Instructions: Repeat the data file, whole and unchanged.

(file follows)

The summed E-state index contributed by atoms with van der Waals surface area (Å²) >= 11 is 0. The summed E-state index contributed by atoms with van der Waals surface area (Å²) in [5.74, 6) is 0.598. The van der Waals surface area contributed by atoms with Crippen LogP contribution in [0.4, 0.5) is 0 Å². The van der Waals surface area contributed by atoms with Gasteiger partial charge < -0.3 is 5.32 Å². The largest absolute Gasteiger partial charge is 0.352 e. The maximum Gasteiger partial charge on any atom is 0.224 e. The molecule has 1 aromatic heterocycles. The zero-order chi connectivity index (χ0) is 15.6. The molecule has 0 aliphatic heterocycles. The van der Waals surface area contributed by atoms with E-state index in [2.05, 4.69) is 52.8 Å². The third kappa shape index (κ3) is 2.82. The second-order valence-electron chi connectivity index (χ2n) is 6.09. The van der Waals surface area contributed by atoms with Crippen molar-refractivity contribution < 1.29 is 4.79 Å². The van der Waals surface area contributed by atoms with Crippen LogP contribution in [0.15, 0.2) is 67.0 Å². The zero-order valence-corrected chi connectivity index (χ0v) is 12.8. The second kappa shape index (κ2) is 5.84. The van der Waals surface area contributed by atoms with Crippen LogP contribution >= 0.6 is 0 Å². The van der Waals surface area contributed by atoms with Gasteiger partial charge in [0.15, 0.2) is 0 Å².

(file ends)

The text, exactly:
The summed E-state index contributed by atoms with van der Waals surface area (Å²) >= 11 is 0. The summed E-state index contributed by atoms with van der Waals surface area (Å²) in [5.74, 6) is 0.598. The van der Waals surface area contributed by atoms with Crippen LogP contribution in [0.4, 0.5) is 0 Å². The van der Waals surface area contributed by atoms with Gasteiger partial charge < -0.3 is 5.32 Å². The largest absolute Gasteiger partial charge is 0.352 e. The maximum Gasteiger partial charge on any atom is 0.224 e. The molecule has 1 aromatic heterocycles. The zero-order chi connectivity index (χ0) is 15.6. The molecule has 0 aliphatic heterocycles. The van der Waals surface area contributed by atoms with E-state index in [2.05, 4.69) is 52.8 Å². The third kappa shape index (κ3) is 2.82. The second-order valence-electron chi connectivity index (χ2n) is 6.09. The van der Waals surface area contributed by atoms with Crippen molar-refractivity contribution < 1.29 is 4.79 Å². The van der Waals surface area contributed by atoms with Crippen LogP contribution in [0.15, 0.2) is 67.0 Å². The zero-order valence-corrected chi connectivity index (χ0v) is 12.8. The second kappa shape index (κ2) is 5.84. The van der Waals surface area contributed by atoms with Crippen LogP contribution >= 0.6 is 0 Å². The van der Waals surface area contributed by atoms with Gasteiger partial charge in [0.15, 0.2) is 0 Å².